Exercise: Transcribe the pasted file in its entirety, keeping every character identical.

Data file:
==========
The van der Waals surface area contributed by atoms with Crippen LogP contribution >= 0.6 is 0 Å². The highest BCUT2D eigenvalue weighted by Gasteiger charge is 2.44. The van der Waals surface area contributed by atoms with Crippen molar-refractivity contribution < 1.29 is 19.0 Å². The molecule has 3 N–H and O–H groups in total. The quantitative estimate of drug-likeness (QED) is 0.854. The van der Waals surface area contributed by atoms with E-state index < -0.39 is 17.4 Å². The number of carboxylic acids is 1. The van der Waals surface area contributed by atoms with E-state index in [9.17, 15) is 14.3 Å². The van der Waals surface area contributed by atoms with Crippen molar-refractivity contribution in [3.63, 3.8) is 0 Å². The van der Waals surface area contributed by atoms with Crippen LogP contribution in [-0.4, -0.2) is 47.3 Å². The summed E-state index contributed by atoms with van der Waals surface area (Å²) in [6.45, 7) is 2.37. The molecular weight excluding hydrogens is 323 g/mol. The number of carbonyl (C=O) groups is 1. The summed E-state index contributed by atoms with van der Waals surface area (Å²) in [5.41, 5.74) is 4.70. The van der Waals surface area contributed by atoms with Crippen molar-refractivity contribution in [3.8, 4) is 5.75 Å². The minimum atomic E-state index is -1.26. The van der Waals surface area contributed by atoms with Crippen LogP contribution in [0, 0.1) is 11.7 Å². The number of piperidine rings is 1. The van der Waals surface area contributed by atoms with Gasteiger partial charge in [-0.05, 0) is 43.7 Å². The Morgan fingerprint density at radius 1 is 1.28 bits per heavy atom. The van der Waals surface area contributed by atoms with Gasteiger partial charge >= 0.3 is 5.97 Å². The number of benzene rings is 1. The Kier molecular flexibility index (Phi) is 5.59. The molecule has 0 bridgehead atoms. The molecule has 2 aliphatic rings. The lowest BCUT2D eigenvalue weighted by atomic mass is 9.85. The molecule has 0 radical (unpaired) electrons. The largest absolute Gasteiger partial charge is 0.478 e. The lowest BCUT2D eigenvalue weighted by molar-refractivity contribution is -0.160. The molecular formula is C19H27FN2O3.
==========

The van der Waals surface area contributed by atoms with Crippen LogP contribution >= 0.6 is 0 Å². The highest BCUT2D eigenvalue weighted by Gasteiger charge is 2.44. The van der Waals surface area contributed by atoms with Crippen molar-refractivity contribution < 1.29 is 19.0 Å². The molecule has 3 N–H and O–H groups in total. The quantitative estimate of drug-likeness (QED) is 0.854. The van der Waals surface area contributed by atoms with E-state index < -0.39 is 17.4 Å². The number of carboxylic acids is 1. The van der Waals surface area contributed by atoms with E-state index in [9.17, 15) is 14.3 Å². The van der Waals surface area contributed by atoms with Crippen molar-refractivity contribution in [3.63, 3.8) is 0 Å². The van der Waals surface area contributed by atoms with Crippen LogP contribution in [-0.4, -0.2) is 47.3 Å². The summed E-state index contributed by atoms with van der Waals surface area (Å²) in [6.45, 7) is 2.37. The molecular weight excluding hydrogens is 323 g/mol. The number of carbonyl (C=O) groups is 1. The summed E-state index contributed by atoms with van der Waals surface area (Å²) in [5.41, 5.74) is 4.70. The van der Waals surface area contributed by atoms with Crippen molar-refractivity contribution in [3.8, 4) is 5.75 Å². The minimum atomic E-state index is -1.26. The van der Waals surface area contributed by atoms with Crippen LogP contribution in [0, 0.1) is 11.7 Å². The number of piperidine rings is 1. The van der Waals surface area contributed by atoms with Gasteiger partial charge in [-0.05, 0) is 43.7 Å². The Morgan fingerprint density at radius 1 is 1.28 bits per heavy atom. The van der Waals surface area contributed by atoms with Gasteiger partial charge >= 0.3 is 5.97 Å². The number of benzene rings is 1. The Kier molecular flexibility index (Phi) is 5.59. The molecule has 0 bridgehead atoms. The molecule has 2 aliphatic rings. The lowest BCUT2D eigenvalue weighted by atomic mass is 9.85. The molecule has 0 radical (unpaired) electrons. The largest absolute Gasteiger partial charge is 0.478 e. The lowest BCUT2D eigenvalue weighted by molar-refractivity contribution is -0.160. The molecular formula is C19H27FN2O3.